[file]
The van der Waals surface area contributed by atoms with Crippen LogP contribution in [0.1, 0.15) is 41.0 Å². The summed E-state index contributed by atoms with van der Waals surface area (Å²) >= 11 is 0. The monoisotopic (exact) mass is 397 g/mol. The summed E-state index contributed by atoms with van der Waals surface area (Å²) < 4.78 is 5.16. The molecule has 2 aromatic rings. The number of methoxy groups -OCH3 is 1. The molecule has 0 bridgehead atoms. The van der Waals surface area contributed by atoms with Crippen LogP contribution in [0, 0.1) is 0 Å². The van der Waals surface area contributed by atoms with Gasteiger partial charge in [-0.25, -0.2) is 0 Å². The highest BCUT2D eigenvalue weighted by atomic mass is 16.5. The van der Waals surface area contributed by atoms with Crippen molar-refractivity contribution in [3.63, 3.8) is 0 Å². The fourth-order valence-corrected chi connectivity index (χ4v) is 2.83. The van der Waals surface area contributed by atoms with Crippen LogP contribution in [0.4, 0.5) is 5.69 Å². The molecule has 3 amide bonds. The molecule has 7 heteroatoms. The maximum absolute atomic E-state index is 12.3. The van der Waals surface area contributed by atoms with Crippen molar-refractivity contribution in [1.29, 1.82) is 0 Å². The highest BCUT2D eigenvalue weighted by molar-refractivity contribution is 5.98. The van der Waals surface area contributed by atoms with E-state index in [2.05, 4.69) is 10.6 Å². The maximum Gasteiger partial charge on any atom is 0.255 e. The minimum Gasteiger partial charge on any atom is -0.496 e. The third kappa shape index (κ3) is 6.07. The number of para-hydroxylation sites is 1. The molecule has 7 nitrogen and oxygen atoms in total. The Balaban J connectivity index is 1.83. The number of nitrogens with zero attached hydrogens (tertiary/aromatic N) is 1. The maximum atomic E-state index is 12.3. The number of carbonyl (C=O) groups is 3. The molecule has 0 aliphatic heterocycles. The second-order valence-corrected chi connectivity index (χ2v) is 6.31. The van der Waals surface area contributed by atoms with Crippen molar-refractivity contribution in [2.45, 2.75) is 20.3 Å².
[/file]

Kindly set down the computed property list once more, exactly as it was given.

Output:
The van der Waals surface area contributed by atoms with Crippen LogP contribution in [0.1, 0.15) is 41.0 Å². The summed E-state index contributed by atoms with van der Waals surface area (Å²) >= 11 is 0. The monoisotopic (exact) mass is 397 g/mol. The summed E-state index contributed by atoms with van der Waals surface area (Å²) < 4.78 is 5.16. The molecule has 2 aromatic rings. The number of methoxy groups -OCH3 is 1. The molecule has 0 bridgehead atoms. The van der Waals surface area contributed by atoms with Crippen LogP contribution in [0, 0.1) is 0 Å². The van der Waals surface area contributed by atoms with Gasteiger partial charge in [-0.25, -0.2) is 0 Å². The highest BCUT2D eigenvalue weighted by atomic mass is 16.5. The van der Waals surface area contributed by atoms with Crippen molar-refractivity contribution in [3.63, 3.8) is 0 Å². The fourth-order valence-corrected chi connectivity index (χ4v) is 2.83. The van der Waals surface area contributed by atoms with Crippen LogP contribution in [0.4, 0.5) is 5.69 Å². The molecule has 3 amide bonds. The molecule has 7 heteroatoms. The maximum absolute atomic E-state index is 12.3. The van der Waals surface area contributed by atoms with Crippen molar-refractivity contribution in [1.29, 1.82) is 0 Å². The highest BCUT2D eigenvalue weighted by molar-refractivity contribution is 5.98. The van der Waals surface area contributed by atoms with E-state index in [2.05, 4.69) is 10.6 Å². The maximum Gasteiger partial charge on any atom is 0.255 e. The minimum Gasteiger partial charge on any atom is -0.496 e. The third kappa shape index (κ3) is 6.07. The number of para-hydroxylation sites is 1. The molecule has 7 nitrogen and oxygen atoms in total. The Balaban J connectivity index is 1.83. The number of nitrogens with zero attached hydrogens (tertiary/aromatic N) is 1. The maximum atomic E-state index is 12.3. The number of carbonyl (C=O) groups is 3. The molecule has 0 aliphatic heterocycles. The second-order valence-corrected chi connectivity index (χ2v) is 6.31. The van der Waals surface area contributed by atoms with Crippen molar-refractivity contribution in [2.45, 2.75) is 20.3 Å².